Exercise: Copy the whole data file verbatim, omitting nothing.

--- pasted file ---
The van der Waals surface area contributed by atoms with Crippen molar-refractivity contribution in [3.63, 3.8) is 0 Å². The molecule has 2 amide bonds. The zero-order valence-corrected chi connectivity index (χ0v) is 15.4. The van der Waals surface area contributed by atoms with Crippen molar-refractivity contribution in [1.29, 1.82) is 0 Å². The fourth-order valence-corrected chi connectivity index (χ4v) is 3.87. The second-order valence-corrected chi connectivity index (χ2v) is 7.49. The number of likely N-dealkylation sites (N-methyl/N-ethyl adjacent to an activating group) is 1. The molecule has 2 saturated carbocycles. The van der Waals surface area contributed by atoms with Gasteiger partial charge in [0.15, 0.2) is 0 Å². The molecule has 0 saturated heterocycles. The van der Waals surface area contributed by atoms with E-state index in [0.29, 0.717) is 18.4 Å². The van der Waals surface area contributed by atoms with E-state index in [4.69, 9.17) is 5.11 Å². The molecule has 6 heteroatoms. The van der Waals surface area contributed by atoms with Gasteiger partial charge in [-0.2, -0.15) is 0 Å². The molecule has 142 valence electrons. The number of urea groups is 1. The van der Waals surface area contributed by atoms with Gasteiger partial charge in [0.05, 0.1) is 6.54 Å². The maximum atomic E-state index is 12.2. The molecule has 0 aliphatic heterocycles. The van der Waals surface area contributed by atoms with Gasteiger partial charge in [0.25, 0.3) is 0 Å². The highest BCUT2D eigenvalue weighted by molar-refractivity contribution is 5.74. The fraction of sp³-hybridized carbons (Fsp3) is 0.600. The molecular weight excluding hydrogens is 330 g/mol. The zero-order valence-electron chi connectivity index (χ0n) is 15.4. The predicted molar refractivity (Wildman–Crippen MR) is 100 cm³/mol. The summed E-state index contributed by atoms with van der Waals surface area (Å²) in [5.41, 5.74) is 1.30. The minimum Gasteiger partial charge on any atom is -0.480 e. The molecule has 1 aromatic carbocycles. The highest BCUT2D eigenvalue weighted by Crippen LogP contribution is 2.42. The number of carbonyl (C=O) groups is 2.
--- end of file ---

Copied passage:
The van der Waals surface area contributed by atoms with Crippen molar-refractivity contribution in [3.63, 3.8) is 0 Å². The molecule has 2 amide bonds. The zero-order valence-corrected chi connectivity index (χ0v) is 15.4. The van der Waals surface area contributed by atoms with Crippen molar-refractivity contribution in [1.29, 1.82) is 0 Å². The fourth-order valence-corrected chi connectivity index (χ4v) is 3.87. The second-order valence-corrected chi connectivity index (χ2v) is 7.49. The number of likely N-dealkylation sites (N-methyl/N-ethyl adjacent to an activating group) is 1. The molecule has 2 saturated carbocycles. The van der Waals surface area contributed by atoms with Gasteiger partial charge in [0.15, 0.2) is 0 Å². The molecule has 0 saturated heterocycles. The van der Waals surface area contributed by atoms with E-state index in [0.29, 0.717) is 18.4 Å². The van der Waals surface area contributed by atoms with E-state index in [4.69, 9.17) is 5.11 Å². The molecule has 6 heteroatoms. The van der Waals surface area contributed by atoms with Gasteiger partial charge in [-0.2, -0.15) is 0 Å². The molecule has 142 valence electrons. The number of urea groups is 1. The van der Waals surface area contributed by atoms with Gasteiger partial charge in [0.05, 0.1) is 6.54 Å². The maximum atomic E-state index is 12.2. The molecule has 0 aliphatic heterocycles. The van der Waals surface area contributed by atoms with Gasteiger partial charge in [0.25, 0.3) is 0 Å². The highest BCUT2D eigenvalue weighted by molar-refractivity contribution is 5.74. The fraction of sp³-hybridized carbons (Fsp3) is 0.600. The molecular weight excluding hydrogens is 330 g/mol. The zero-order valence-electron chi connectivity index (χ0n) is 15.4. The predicted molar refractivity (Wildman–Crippen MR) is 100 cm³/mol. The summed E-state index contributed by atoms with van der Waals surface area (Å²) in [5.41, 5.74) is 1.30. The minimum Gasteiger partial charge on any atom is -0.480 e. The molecule has 1 aromatic carbocycles. The highest BCUT2D eigenvalue weighted by Crippen LogP contribution is 2.42. The number of carbonyl (C=O) groups is 2.